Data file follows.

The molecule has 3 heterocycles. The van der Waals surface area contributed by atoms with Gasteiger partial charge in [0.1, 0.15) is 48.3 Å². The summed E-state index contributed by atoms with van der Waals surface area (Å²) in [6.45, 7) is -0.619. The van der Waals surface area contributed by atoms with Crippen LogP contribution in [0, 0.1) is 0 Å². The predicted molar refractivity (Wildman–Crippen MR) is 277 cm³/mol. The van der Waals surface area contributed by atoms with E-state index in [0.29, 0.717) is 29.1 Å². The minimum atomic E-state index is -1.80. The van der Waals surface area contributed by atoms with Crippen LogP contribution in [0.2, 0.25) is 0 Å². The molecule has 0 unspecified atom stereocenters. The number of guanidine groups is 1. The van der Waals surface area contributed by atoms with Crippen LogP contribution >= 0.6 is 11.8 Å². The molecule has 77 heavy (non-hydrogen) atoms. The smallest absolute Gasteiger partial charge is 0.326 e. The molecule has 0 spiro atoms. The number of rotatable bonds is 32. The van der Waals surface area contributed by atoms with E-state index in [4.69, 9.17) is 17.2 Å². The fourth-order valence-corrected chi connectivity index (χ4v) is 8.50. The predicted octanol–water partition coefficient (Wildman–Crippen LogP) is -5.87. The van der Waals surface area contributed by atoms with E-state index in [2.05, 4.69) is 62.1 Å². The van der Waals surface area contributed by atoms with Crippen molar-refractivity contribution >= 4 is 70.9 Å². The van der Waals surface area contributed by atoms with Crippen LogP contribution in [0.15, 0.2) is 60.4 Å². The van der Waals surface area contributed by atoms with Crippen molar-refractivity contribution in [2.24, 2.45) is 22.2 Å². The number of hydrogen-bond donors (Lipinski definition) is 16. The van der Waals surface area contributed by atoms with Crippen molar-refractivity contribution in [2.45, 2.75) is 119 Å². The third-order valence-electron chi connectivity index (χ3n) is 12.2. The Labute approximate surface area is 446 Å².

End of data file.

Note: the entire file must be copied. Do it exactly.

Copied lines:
The molecule has 3 heterocycles. The van der Waals surface area contributed by atoms with Gasteiger partial charge in [0.1, 0.15) is 48.3 Å². The summed E-state index contributed by atoms with van der Waals surface area (Å²) in [6.45, 7) is -0.619. The van der Waals surface area contributed by atoms with Crippen LogP contribution in [0, 0.1) is 0 Å². The predicted molar refractivity (Wildman–Crippen MR) is 277 cm³/mol. The van der Waals surface area contributed by atoms with E-state index in [0.29, 0.717) is 29.1 Å². The minimum atomic E-state index is -1.80. The van der Waals surface area contributed by atoms with Crippen LogP contribution in [0.2, 0.25) is 0 Å². The molecule has 0 unspecified atom stereocenters. The number of guanidine groups is 1. The van der Waals surface area contributed by atoms with Crippen LogP contribution >= 0.6 is 11.8 Å². The molecule has 77 heavy (non-hydrogen) atoms. The smallest absolute Gasteiger partial charge is 0.326 e. The molecule has 0 spiro atoms. The number of rotatable bonds is 32. The van der Waals surface area contributed by atoms with E-state index in [4.69, 9.17) is 17.2 Å². The fourth-order valence-corrected chi connectivity index (χ4v) is 8.50. The predicted octanol–water partition coefficient (Wildman–Crippen LogP) is -5.87. The van der Waals surface area contributed by atoms with E-state index in [2.05, 4.69) is 62.1 Å². The van der Waals surface area contributed by atoms with Crippen molar-refractivity contribution >= 4 is 70.9 Å². The van der Waals surface area contributed by atoms with Crippen LogP contribution in [0.15, 0.2) is 60.4 Å². The van der Waals surface area contributed by atoms with Crippen molar-refractivity contribution in [2.24, 2.45) is 22.2 Å². The number of hydrogen-bond donors (Lipinski definition) is 16. The van der Waals surface area contributed by atoms with Crippen molar-refractivity contribution in [2.45, 2.75) is 119 Å². The third-order valence-electron chi connectivity index (χ3n) is 12.2. The Labute approximate surface area is 446 Å².